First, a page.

Q. What if the message combines elements of both a commercial message and a message with content defined as “other”?

Q. What if the message combines elements of both a commercial message and a message with content defined as “other”?

A. In that case, the primary purpose of the message is commercial and the provisions of the CAN-SPAM Act apply if:

  • A recipient reasonably interpreting the subject line would likely conclude that the message advertises or http://hookupdate.net/de/bdsmdate-review promotes a commercial product or service; and
  • A recipient reasonably interpreting the body of the message would likely conclude that the primary purpose of the message is to advertise or promote a product or service.

Factors relevant to that interpretation include the location of the commercial content (for example, is it at the beginning of the message?); how much of the message is dedicated to commercial content; and how color, graphics, type size, style, etc., are used to highlight the commercial content.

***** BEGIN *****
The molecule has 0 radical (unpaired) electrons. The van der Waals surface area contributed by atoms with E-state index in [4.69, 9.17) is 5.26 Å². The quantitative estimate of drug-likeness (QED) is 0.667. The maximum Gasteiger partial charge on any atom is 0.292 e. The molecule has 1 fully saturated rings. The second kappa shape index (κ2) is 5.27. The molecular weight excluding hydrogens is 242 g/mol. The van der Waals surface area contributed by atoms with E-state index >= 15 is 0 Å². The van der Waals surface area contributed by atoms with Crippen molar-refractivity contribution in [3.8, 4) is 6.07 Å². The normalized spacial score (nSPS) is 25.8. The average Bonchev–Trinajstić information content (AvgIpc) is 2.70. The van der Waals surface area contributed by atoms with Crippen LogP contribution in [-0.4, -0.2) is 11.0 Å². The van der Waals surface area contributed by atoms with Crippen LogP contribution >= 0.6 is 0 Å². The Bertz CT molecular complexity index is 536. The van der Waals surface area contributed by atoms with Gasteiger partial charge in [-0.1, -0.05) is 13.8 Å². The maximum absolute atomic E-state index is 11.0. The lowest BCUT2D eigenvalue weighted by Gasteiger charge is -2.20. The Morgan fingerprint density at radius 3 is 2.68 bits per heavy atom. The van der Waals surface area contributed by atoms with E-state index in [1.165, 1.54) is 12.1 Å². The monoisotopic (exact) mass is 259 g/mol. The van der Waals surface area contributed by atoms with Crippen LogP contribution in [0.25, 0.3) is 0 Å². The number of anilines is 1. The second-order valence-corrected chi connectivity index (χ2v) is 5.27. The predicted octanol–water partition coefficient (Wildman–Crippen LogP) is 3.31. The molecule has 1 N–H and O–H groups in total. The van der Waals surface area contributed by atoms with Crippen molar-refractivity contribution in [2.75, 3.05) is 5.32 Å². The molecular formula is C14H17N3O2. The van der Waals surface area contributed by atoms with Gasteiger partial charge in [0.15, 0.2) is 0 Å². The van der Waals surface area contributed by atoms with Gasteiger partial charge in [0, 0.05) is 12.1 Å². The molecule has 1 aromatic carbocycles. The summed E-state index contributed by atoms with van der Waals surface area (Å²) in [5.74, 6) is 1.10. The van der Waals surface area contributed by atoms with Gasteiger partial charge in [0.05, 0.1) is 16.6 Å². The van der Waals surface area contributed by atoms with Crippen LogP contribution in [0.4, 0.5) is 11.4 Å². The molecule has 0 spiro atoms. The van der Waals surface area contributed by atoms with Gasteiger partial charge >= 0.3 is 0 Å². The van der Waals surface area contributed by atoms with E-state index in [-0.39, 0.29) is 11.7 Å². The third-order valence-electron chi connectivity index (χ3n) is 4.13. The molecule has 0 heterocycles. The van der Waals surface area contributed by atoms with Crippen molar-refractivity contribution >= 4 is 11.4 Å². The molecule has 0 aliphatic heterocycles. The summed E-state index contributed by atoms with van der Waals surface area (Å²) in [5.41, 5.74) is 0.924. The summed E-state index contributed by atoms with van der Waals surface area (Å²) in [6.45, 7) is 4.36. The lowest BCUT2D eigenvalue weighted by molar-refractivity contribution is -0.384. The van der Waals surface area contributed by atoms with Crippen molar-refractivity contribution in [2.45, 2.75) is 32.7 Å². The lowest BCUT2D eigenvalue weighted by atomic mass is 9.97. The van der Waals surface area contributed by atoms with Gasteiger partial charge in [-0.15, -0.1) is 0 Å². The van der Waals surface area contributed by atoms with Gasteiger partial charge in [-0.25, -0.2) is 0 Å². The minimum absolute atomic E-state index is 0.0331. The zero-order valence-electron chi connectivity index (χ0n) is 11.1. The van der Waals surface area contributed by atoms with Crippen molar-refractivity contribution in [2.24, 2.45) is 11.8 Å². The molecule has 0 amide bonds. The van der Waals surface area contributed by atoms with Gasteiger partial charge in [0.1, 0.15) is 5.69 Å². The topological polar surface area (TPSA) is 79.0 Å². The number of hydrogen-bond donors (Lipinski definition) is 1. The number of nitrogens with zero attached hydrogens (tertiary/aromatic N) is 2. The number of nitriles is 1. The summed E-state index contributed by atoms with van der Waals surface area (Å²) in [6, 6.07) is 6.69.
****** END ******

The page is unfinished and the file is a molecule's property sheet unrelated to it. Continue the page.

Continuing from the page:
Q. What if the email includes information from more than one company? Who is the “sender” responsible for CAN-SPAM compliance?

A. If an email advertises or promotes the goods, services, or websites of more than one marketer, there’s a straightforward method for determining who’s responsible for the duties the CAN-SPAM Act imposes on “senders” of commercial email. Marketers whose goods, services, or websites are advertised or promoted in a message can designate one of the compliance as long as the designated sender:

  • meets the CAN-SPAM Act’s definition of “sender,” meaning that they initiate a commercial message advertising or promoting their own goods, services, or website;
  • is specifically identified in the “from” line of the message; and
  • complies with the “initiator” provisions of the Act – for example, making sure the email does not contain deceptive transmission information or a deceptive subject heading, and ensuring that the email includes a valid postal address, a working opt-out link, and proper identification of the message’s commercial or sexually explicit nature. Continue reading “Q. What if the message combines elements of both a commercial message and a message with content defined as “other”?”